A Flanders property owner who in March and July was slapped with summonses for running a business out of a residential property was cited again last Thursday, this time for an illegal apartment and other building code violations on the same property, Southampton Town officials said.
Officials also said the property owner, Frank Fisher, 32, of Flanders, owes $5,710 in unpaid taxes on the land.
Mr. Fisher did not return phone messages seeking comment for this story.
David Betts, chief investigator for Southampton Town’s code enforcement department, said the earlier two raids found three businesses operating out at the one-acre 52 Priscilla Avenue lot; Go Green Sanitation — which earlier this year ran into legal trouble in Southold Town over recycling issues — Fisher Landscaping and a masonry business.
“There were garbage trucks parked over night, and a few hundred garbage containers from the business were stored there,” Mr. Betts said of the July 28 raid. “The property is zoned residential and he’s using it commercially. That’s illegal.”
Masonry supplies were also being stored on the property, Mr. Betts said. Mr. Fisher, who lives at a different address at 57 Priscilla Avenue, was issued similar charges for commercial use of the residential property on March 11.
“The investigation was in response to neighborhood complaints,” Mr. Betts said. “We had issued violations in March, and we did another inspection and found he was still in violation.”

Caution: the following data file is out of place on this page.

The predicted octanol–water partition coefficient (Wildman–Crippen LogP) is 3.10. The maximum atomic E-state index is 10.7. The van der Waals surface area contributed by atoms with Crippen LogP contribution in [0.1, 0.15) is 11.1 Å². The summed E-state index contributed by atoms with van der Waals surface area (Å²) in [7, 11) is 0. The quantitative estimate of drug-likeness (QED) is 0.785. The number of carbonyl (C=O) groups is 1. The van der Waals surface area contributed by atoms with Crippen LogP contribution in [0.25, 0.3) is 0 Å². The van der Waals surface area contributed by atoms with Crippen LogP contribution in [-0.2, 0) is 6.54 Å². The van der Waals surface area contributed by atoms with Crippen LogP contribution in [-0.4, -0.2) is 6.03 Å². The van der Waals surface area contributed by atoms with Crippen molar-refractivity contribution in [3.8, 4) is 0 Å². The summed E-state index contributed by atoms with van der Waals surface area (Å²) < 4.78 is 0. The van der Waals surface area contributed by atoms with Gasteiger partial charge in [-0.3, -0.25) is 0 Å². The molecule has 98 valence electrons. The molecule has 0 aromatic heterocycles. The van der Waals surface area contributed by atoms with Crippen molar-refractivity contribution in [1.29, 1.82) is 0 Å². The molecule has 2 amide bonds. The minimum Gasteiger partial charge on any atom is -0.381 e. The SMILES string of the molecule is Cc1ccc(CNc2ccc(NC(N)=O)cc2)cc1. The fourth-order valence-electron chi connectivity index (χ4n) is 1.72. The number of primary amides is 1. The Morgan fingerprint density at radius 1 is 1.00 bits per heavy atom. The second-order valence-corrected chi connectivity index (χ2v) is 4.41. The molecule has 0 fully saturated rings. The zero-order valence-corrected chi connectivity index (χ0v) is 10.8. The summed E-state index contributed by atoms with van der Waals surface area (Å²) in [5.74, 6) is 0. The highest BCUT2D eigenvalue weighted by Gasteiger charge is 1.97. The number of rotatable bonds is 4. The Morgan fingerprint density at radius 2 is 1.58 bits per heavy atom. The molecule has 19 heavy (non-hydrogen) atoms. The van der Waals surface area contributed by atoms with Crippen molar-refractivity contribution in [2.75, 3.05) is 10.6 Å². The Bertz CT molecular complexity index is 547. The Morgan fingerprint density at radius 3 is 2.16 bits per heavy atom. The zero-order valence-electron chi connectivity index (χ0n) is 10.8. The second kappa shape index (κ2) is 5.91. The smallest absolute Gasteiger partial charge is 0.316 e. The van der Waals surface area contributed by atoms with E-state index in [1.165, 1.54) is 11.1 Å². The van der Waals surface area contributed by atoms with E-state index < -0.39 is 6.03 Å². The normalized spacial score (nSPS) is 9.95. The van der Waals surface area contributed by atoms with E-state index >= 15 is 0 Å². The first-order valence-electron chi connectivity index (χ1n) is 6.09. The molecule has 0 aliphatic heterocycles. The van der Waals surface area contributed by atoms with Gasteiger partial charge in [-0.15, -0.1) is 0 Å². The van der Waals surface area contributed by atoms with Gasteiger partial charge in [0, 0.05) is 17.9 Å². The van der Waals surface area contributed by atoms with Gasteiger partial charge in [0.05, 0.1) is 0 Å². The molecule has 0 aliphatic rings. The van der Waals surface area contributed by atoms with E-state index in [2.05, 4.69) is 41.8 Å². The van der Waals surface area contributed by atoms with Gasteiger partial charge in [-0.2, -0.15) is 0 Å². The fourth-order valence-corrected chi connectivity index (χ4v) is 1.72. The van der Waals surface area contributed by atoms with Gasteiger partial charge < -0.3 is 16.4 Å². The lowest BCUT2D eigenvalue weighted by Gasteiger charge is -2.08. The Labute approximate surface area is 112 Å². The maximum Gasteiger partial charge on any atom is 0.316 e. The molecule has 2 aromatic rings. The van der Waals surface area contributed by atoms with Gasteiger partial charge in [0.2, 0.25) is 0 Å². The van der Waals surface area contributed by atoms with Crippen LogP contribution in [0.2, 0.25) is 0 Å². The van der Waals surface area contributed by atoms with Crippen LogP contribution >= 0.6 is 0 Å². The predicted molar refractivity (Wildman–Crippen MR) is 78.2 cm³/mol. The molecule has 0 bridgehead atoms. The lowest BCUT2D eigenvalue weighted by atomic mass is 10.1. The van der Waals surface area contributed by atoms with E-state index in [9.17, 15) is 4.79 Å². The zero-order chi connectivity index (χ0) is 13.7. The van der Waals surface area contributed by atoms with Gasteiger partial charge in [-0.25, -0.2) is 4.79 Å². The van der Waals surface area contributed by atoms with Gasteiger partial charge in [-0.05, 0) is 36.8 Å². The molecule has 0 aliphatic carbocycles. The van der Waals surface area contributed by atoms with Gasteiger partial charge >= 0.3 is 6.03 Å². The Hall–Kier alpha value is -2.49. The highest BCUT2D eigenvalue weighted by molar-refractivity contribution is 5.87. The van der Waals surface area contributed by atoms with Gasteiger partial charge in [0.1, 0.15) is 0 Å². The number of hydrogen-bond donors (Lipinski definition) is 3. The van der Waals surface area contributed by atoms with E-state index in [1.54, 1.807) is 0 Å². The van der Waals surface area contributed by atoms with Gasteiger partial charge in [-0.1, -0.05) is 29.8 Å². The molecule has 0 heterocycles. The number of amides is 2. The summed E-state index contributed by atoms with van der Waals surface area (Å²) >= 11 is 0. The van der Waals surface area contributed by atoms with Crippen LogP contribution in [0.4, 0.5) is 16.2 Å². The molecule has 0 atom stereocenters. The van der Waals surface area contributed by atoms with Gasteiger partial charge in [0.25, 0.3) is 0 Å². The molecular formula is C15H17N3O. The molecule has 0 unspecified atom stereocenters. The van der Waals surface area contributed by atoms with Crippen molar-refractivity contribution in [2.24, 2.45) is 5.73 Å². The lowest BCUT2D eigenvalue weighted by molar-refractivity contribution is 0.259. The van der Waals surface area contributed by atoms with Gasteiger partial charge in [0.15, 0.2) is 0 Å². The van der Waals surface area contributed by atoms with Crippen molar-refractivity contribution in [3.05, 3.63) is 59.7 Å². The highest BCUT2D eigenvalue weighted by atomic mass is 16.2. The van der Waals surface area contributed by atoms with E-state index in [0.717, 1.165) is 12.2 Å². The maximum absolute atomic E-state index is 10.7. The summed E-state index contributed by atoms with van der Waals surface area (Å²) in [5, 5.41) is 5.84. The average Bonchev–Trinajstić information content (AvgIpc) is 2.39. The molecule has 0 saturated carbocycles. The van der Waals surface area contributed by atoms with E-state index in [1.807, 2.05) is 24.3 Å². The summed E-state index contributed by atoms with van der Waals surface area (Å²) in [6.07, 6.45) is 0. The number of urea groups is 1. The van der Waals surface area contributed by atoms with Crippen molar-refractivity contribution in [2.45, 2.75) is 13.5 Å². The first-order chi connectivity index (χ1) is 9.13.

Mr. Betts said Mr. Fisher did clean up some of the property since March, when several large roll-off containers were stored there. Those containers were removed but the property was still being used commercially to store equipment from the three businesses, he said.
On Thursday morning, code enforcement went back to 52 Priscilla Avenue with a search warrant — where they were able to search inside the house — and found that the basement had been illegally converted into a separate apartment with three beds, a kitchen and a bathroom, according to town officials.
There were no smoke or carbon monoxide detectors in the basement and the ceiling height was 6 feet, 9 inches, both violations of the New York State Uniform Fire Prevention and Building Code, officials said.
In addition, officials said, numerous alterations had been made to the building without a building permit or rental permit. The allegedly illegal alterations included moving the heating plant, changing plumbing and electrical wiring, and cutting into the foundation to create an emergency escape window.
Mr. Betts said the only escape window was surrounded by a four-foot-high chain link fence, which Mr. Betts said would make escape difficult in an emergency.
In the upstairs portion of the house, there were three legal bedrooms, but one of them was overcrowded and there were no smoke detectors or carbon monoxide detectors and no rental permit, officials said.
The rooms were occupied by two small children, their parents and one unrelated adult female, Mr. Betts said.